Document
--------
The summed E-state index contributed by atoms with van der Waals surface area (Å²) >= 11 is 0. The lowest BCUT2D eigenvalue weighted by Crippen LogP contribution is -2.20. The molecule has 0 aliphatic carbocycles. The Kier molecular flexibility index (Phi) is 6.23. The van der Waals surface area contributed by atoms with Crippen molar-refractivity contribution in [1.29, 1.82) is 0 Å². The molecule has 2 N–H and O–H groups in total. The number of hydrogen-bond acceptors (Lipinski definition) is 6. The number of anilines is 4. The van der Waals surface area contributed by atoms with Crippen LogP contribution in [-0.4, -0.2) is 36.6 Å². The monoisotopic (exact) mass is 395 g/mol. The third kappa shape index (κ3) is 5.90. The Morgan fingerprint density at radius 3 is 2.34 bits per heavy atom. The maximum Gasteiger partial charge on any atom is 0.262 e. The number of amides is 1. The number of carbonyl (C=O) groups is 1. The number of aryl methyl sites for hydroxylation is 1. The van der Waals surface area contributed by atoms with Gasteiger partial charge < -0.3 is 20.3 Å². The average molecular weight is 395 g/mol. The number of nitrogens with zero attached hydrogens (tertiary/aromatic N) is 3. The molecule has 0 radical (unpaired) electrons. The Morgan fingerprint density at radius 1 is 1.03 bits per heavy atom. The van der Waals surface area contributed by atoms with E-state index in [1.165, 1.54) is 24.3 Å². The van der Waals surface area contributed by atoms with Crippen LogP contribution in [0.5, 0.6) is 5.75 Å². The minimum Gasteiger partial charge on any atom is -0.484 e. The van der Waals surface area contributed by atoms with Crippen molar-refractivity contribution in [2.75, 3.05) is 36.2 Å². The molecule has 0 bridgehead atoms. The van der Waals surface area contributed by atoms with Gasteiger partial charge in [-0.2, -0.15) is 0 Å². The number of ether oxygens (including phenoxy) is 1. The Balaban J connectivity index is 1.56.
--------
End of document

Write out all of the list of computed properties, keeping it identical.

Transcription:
The summed E-state index contributed by atoms with van der Waals surface area (Å²) >= 11 is 0. The lowest BCUT2D eigenvalue weighted by Crippen LogP contribution is -2.20. The molecule has 0 aliphatic carbocycles. The Kier molecular flexibility index (Phi) is 6.23. The van der Waals surface area contributed by atoms with Crippen molar-refractivity contribution in [1.29, 1.82) is 0 Å². The molecule has 2 N–H and O–H groups in total. The number of hydrogen-bond acceptors (Lipinski definition) is 6. The number of anilines is 4. The van der Waals surface area contributed by atoms with Crippen LogP contribution in [-0.4, -0.2) is 36.6 Å². The monoisotopic (exact) mass is 395 g/mol. The third kappa shape index (κ3) is 5.90. The Morgan fingerprint density at radius 3 is 2.34 bits per heavy atom. The maximum Gasteiger partial charge on any atom is 0.262 e. The number of amides is 1. The number of carbonyl (C=O) groups is 1. The number of aryl methyl sites for hydroxylation is 1. The van der Waals surface area contributed by atoms with Gasteiger partial charge < -0.3 is 20.3 Å². The average molecular weight is 395 g/mol. The number of nitrogens with zero attached hydrogens (tertiary/aromatic N) is 3. The molecule has 0 radical (unpaired) electrons. The Morgan fingerprint density at radius 1 is 1.03 bits per heavy atom. The van der Waals surface area contributed by atoms with E-state index in [1.165, 1.54) is 24.3 Å². The van der Waals surface area contributed by atoms with Crippen LogP contribution in [0.5, 0.6) is 5.75 Å². The minimum Gasteiger partial charge on any atom is -0.484 e. The van der Waals surface area contributed by atoms with Crippen molar-refractivity contribution in [2.75, 3.05) is 36.2 Å². The molecule has 0 bridgehead atoms. The van der Waals surface area contributed by atoms with Gasteiger partial charge in [-0.2, -0.15) is 0 Å². The number of ether oxygens (including phenoxy) is 1. The Balaban J connectivity index is 1.56.